Growing Roots

A hockey-playing high-tech locksmith by day, Chris Gardner has the key to the Americana music charts.

Jhane Hoang

Chris Gardner may be the most popular musician in Houston that you’ve never heard of, but that is about to change. Earlier this year, his third album, Hanging on the Line, rose to No. 8 on Roots Music Report’s Americana music chart, and the single, “A Lot More Than a Little” charted for 26 weeks, hitting No. 1. But you’re not likely to hear it on commercial radio: Roots tracks radio play on some 500 independent stations around the world; in Houston, that translates to KPFT. 

“I’ve been on there a lot,” says Gardner, who is sprawled in a booth at Local Foods in the Heights, his left leg in a large black brace. “I play hockey three times a week and just twisted it up bad. Maybe at this point in my life — I’m in my fifties — I should have given it up, but I just love it so much.” 

He seems to have the same love of music. A native of Buffalo, N.Y., he came to Texas to play baseball at UT Arlington, but blew out his shoulder. He soon became a young father and moved back home, where his first band, Cultured Species, was promised by a promoter that they were on the verge of stardom. “You hear that a lot,” jokes Gardner. Divorce, an aversion to snow, and a career path as a locksmith brought him to Houston, where, several decades later, he now runs a multi-million dollar security biz. “My company helped install the bulletproofing in some of the suites in The Post Oak Hotel,” for example, he says, deflecting further questions on the topic.

All the while, he has been hard at work on his folksy, ’70s-esque rock music, which channels the spirit of his idols: Bob Seger, Tom Petty and The Eagles. While he composes his work at home on an acoustic guitar and piano, it was a studio session with producer Andy Bradley that led to Gardner recording the duet, “Belong,” with R&B singer Sarah Dash, a former member of Patti LaBelle & the Bluebelles, in 2011. “That was kind of the turning point for me and my career,” leading eventually to his album Summertime, released in 2016, he says. Summertime’s “I Got Tomorrow” and “Rocky Road,” were Roots top-20 singles and landed him gigs on Made in Texas Radio.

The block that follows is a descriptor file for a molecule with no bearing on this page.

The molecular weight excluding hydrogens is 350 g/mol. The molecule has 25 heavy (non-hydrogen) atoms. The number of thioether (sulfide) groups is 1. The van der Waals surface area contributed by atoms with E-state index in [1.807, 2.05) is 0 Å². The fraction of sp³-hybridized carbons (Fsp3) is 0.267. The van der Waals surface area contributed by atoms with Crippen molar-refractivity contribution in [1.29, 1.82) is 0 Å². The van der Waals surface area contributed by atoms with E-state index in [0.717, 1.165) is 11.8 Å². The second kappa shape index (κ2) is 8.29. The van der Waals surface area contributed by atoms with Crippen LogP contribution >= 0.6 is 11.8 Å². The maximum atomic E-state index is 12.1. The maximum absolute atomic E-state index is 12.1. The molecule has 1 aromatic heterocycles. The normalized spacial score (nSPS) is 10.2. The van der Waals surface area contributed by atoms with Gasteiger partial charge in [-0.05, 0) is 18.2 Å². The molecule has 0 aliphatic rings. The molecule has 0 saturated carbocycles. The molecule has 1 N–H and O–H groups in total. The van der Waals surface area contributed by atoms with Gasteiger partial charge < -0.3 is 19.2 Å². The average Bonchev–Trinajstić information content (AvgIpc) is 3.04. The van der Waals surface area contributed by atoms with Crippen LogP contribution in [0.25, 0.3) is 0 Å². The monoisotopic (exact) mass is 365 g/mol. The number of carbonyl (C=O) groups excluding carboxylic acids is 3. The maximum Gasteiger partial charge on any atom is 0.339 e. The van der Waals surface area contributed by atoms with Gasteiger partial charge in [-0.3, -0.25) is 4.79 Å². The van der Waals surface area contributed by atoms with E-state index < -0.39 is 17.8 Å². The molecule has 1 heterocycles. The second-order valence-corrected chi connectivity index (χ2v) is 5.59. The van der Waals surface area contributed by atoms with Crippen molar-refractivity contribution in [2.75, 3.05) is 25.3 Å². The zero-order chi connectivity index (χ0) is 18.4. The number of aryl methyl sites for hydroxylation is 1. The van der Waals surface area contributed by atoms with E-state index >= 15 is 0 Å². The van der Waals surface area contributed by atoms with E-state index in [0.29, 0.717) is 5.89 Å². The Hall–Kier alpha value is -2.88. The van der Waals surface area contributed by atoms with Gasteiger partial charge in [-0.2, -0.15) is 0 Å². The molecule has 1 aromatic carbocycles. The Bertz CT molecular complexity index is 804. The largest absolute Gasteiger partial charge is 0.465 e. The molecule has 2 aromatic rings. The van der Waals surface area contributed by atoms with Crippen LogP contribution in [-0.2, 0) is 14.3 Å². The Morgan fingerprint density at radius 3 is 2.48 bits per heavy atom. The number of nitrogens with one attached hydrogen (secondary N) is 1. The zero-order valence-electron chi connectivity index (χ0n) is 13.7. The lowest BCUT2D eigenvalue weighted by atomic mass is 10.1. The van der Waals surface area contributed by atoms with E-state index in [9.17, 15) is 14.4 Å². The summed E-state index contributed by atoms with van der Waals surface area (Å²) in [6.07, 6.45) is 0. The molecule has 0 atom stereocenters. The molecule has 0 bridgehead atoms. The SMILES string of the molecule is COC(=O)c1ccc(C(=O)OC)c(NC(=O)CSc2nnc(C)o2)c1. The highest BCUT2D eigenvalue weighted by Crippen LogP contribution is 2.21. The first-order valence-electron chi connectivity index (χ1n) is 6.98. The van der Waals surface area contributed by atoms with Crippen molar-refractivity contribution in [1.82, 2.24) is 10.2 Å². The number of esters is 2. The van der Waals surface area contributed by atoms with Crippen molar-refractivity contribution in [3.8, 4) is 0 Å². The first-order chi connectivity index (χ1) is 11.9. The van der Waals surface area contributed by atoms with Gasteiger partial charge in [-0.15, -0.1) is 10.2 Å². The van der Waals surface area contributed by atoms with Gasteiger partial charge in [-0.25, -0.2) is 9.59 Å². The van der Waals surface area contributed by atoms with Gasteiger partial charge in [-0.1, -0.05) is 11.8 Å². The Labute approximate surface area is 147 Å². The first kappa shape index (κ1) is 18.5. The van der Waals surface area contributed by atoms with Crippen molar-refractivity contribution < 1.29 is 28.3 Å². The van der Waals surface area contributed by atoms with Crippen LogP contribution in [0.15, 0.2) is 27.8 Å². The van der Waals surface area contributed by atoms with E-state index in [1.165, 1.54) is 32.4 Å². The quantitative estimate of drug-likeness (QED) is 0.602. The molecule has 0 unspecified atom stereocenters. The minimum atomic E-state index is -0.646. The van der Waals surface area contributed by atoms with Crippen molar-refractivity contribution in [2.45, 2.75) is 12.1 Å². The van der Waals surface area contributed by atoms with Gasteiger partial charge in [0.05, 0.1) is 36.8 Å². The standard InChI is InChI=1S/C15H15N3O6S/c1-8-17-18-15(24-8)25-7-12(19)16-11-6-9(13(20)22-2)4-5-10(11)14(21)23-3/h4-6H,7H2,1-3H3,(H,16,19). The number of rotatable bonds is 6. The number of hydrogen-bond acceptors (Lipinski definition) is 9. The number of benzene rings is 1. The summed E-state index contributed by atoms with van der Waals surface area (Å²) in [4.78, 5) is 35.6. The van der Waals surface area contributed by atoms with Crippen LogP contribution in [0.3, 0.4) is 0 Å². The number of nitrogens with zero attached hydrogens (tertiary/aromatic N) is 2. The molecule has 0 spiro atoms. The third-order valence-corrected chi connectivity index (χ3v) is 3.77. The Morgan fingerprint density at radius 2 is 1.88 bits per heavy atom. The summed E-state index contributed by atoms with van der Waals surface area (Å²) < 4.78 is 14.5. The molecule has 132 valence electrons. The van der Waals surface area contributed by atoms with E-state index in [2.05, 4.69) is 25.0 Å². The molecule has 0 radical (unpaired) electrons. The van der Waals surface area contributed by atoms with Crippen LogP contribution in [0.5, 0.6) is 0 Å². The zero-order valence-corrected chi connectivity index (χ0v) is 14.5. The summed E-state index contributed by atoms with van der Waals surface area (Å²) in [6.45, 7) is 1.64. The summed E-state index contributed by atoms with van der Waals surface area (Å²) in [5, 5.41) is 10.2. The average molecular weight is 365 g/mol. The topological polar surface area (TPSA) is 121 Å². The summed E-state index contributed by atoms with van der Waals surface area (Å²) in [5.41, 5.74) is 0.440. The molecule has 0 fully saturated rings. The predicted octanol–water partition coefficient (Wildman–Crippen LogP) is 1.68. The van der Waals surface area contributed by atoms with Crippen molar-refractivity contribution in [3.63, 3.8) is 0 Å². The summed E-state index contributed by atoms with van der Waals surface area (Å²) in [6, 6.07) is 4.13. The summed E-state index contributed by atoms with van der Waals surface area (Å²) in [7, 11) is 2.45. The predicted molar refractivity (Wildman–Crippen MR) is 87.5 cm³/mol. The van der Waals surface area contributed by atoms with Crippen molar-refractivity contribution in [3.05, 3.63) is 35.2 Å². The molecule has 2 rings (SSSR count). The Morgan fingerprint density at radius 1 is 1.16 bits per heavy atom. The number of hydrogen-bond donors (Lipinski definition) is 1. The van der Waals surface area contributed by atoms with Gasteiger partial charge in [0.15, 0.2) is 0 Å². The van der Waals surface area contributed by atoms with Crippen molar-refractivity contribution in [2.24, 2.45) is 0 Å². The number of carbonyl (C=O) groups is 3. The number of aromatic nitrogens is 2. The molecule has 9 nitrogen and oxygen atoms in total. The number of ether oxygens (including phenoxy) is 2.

In Houston, he’s performed irregularly, at venues ranging from Warehouse Live to Fitzgerald’s. But, he says, fatherhood, coupled with the limits of live music venues in and around Houston, has made it tough for him to get his name out. “Still, I do a lot of open-mic nights,” he said with a smile.

That said, you best catch him while you can. “The goal with Hanging on the Line is to book a tour,” he says. “Fortunately, I have enough hit songs that when I do perform these days, I don’t have to give in to those folks screaming out ‘play “Freebird”’ from the audience. Not that I have anything against ‘Freebird.’ Hey, it’s a great song — but I have my own great songs, too.”


Artist Wayne Bell with pieces for December’s ‘Trapeze’ fundraising show

"ART IS LIKE love,” says Houston artist Wayne Bell. “When you fall in love with people, you lose yourself in them. But you can also find yourself.” For 36-year-old Bell, whose dramatic, abstract oil paintings, where gradations of rich, otherworldly colors give the viewer the sense they have stepped into an alternate universe, the path to self-discovery has been anything but straightforward. But art, and the impetus to “create and destroy and start over,” has been with him since childhood, and never really left him alone, even as he pursued divergent goals.

Keep Reading Show less
Art + Entertainment

Bella Madre’s new owners, Pia Tolomei and CC Brollier

TWO LIFELONG-FRIENDS-turned-business-partners are breathing new life into a Houston jewelry brand which initially launched in 2013. Pia Tolomei and CC Brollier recently purchased Bella Madre from the founders, one of which is Brollier’s mother, and are gearing up for their first holiday shopping season.

Keep Reading Show less